In a study published by The Lancet journal, Mr. Ulep and his co-authors found that disease admissions and several healthcare procedures declined at more than a thousand Philippine hospitals in the first months of the pandemic. This continued to fall short of pre-pandemic levels for the rest of 2020.
The authors found that healthcare treatment for the poorest Filipinos declined at three times the pace for people who had insurance
“In the Philippines, 50% of healthcare services are out of pocket,” Mr. Ulep said in mixed English and Filipino. “If the economy sinks, household income will decline. You will not spend any more for healthcare services.”
In poorer countries, he said, income is a big indicator of healthcare use. “That kind of shift is more apparent among the poorer segments of the population.”
Mr. Ting said he had consulted with several patients whose conditions worsened because of treatment delays. “Unfortunately, this significantly decreased their quality of life and their chances of survival.”
Mr. Ulep in his study published by PIDS said the economy could lose P2.3 trillion because of the pandemic. Much of this is due to foregone wages and lost productivity due to untreated diseases and deaths unrelated to the coronavirus.
“And because of the pandemic, the prevalence of cardiovascular diseases, diabetes increased. That will linger throughout the lifespan of that person,” he said.
Socioeconomic Planning Secretary Karl Kendrick T. Chua has said the country is poised to reach upper middle-income country status — an economy with a gross national income per capita of $4,096 to $12,695, according to the World Bank — by end-2022.
Philippine gross national income per capita fell by 11% to $3,430 in 2020 from a year earlier, according to the multilateral lender.
But the country’s healthcare outcomes, such as infant and maternal deaths, don’t match upper middle-income countries, Mr. Ulep said.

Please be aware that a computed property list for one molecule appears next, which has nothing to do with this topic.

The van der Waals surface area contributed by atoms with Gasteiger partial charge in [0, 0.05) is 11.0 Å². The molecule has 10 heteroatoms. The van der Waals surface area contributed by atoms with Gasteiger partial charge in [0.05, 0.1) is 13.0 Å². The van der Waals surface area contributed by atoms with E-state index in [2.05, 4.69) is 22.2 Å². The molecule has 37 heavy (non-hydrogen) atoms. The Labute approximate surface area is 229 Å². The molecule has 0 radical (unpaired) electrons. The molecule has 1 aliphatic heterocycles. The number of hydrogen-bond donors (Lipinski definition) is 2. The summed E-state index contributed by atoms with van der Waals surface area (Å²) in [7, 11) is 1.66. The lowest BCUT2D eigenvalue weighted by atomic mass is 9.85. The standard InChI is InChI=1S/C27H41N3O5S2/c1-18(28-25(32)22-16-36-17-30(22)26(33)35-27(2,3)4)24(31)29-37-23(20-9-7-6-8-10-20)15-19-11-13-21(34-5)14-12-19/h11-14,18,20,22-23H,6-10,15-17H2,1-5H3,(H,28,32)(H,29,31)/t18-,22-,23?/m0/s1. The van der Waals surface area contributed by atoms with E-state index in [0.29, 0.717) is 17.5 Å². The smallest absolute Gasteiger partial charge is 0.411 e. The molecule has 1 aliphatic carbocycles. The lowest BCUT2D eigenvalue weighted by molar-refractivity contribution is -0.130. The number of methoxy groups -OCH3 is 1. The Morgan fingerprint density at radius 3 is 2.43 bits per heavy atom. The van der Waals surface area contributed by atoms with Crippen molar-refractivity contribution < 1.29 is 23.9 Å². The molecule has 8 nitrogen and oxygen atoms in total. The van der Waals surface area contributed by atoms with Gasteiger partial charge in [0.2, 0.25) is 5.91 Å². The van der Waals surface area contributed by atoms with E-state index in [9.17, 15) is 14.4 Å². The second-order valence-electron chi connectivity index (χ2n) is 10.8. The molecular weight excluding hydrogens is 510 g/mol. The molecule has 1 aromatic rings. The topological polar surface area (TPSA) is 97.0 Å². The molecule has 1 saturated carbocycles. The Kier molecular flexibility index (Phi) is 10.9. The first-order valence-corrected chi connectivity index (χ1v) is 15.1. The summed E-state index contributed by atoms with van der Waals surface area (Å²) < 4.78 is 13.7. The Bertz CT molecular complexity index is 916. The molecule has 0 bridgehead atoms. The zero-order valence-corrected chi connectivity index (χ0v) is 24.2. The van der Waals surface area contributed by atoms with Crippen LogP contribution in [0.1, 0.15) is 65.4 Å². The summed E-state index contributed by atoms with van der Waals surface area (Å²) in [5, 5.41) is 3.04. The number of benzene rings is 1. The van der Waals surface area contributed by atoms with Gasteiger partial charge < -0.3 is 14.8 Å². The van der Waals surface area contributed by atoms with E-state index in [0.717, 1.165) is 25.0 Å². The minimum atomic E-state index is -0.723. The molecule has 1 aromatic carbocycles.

“Even if we are transitioning to an upper middle-income country, our health status is actually not that great,” he said. “Because of COVID-19 that might also suffer. That’s how dismal it is. The problem in the Philippines is that the high infant mortality rate is actually because of the large disparity between the poorest and richest.”
He cited the need to boost state investment in public health.
The Philippine Health Facilities Development Plan 2020-2040 aims to provide 2.7 hospital beds to 1,000 people by 2040, requiring 400,000 more beds. Upper middle-income countries, the report said, have 3.8 beds for 1,000 people.
Southeast Asian governments should invest more in their healthcare systems to improve labor productivity and boost economic growth, according to the Asian Development Bank.
“We need to fully implement the Universal Health Care law,” Mr. Chua said in a Viber message.
Senator and presidential candidate Panfilo M. Lacson in January said the law, signed by President Rodrigo R. Duterte in 2019, had not been fully implemented to offer enough hospital beds and medical services because it lacks funding.
Meanwhile, Mr. Ting hopes that more people would get vaccinated against the coronavirus.
“It’s a vicious cycle,” he said. “We spend more resources every time we have a COVID-19 surge in the country, and we should remember the collateral damage of COVID-19 on patients whose conditions worsen because of treatment delays,” he said.
“We have to help each other out so we can end this pandemic soon and hopefully stop the vicious cycle.”